Supply chain complexity

Posted by: Paul Donovan

06 Jul 2020

Daily update

  • German factory orders grew a little over 10% in May. A bounce-back as lockdowns eased was widely though not universally expected (the consensus range was from -10% to +42.9%, rendering the consensus a slightly imprecise concept).  Spanish industrial production is due.
  • Consumers are inevitably likely to react faster than production as lockdowns ease. Consumers have money acquired during lockdown, and a desire to spend. Producers need their entire supply chains to be operational, which is likely to take longer. Complex supply chains are only as good as the weakest link in the chain.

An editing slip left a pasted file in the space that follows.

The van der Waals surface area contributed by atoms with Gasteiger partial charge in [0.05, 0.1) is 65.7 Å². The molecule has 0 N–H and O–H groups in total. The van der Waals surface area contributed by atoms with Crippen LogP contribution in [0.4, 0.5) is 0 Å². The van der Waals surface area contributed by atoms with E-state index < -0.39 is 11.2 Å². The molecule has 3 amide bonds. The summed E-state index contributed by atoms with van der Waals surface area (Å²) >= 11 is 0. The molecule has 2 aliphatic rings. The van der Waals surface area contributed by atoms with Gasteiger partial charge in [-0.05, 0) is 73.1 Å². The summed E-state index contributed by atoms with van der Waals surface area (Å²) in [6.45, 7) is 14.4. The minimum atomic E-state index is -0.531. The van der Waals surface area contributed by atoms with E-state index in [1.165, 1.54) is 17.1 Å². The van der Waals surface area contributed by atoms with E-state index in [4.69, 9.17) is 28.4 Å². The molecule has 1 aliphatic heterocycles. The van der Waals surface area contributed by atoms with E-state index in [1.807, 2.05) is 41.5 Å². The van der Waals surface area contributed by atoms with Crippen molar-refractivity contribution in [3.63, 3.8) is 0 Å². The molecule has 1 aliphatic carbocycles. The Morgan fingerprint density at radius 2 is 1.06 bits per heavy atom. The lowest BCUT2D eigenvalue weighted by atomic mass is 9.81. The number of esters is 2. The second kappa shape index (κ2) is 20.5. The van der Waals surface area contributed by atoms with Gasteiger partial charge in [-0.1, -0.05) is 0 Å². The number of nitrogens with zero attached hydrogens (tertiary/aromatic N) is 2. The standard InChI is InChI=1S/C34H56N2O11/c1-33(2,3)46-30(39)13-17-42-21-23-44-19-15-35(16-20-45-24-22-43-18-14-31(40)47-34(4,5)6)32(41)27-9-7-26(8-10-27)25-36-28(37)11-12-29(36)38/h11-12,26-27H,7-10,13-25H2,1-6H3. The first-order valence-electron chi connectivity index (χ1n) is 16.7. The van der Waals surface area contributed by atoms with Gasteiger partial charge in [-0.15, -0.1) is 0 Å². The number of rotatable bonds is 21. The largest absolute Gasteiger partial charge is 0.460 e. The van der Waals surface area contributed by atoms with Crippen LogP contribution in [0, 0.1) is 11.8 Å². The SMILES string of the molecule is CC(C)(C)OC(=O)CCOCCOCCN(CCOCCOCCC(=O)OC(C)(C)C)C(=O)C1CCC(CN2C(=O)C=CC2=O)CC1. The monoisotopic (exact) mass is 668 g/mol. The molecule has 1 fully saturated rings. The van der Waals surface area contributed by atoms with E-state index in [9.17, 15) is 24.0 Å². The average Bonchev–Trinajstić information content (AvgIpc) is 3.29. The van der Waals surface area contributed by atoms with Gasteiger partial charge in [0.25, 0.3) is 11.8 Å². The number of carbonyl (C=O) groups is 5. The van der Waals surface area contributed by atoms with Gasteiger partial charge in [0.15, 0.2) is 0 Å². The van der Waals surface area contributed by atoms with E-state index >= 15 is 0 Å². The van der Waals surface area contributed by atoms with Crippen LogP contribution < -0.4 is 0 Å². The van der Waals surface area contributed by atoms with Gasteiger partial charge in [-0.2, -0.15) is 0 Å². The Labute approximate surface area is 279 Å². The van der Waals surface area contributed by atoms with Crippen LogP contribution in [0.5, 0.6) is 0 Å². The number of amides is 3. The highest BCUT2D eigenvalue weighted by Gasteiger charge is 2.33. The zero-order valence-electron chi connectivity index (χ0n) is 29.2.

• A survey from the EU Chamber of Commerce in China suggests few firms intend to relocate production. The problem is that this survey has no correlation with European investment into China in recent years. However, as US President Trump's trade taxes have demonstrated, most supply chains cannot move overnight. Localization of trade has been slowly developing as automation makes localization lower cost than globalization, but this will take time.
  • There are some US business sentiment opinion polls that can be ignored. The EU is offering May retail sales data, which may be of minor interest.

Explore more CIO Daily Updates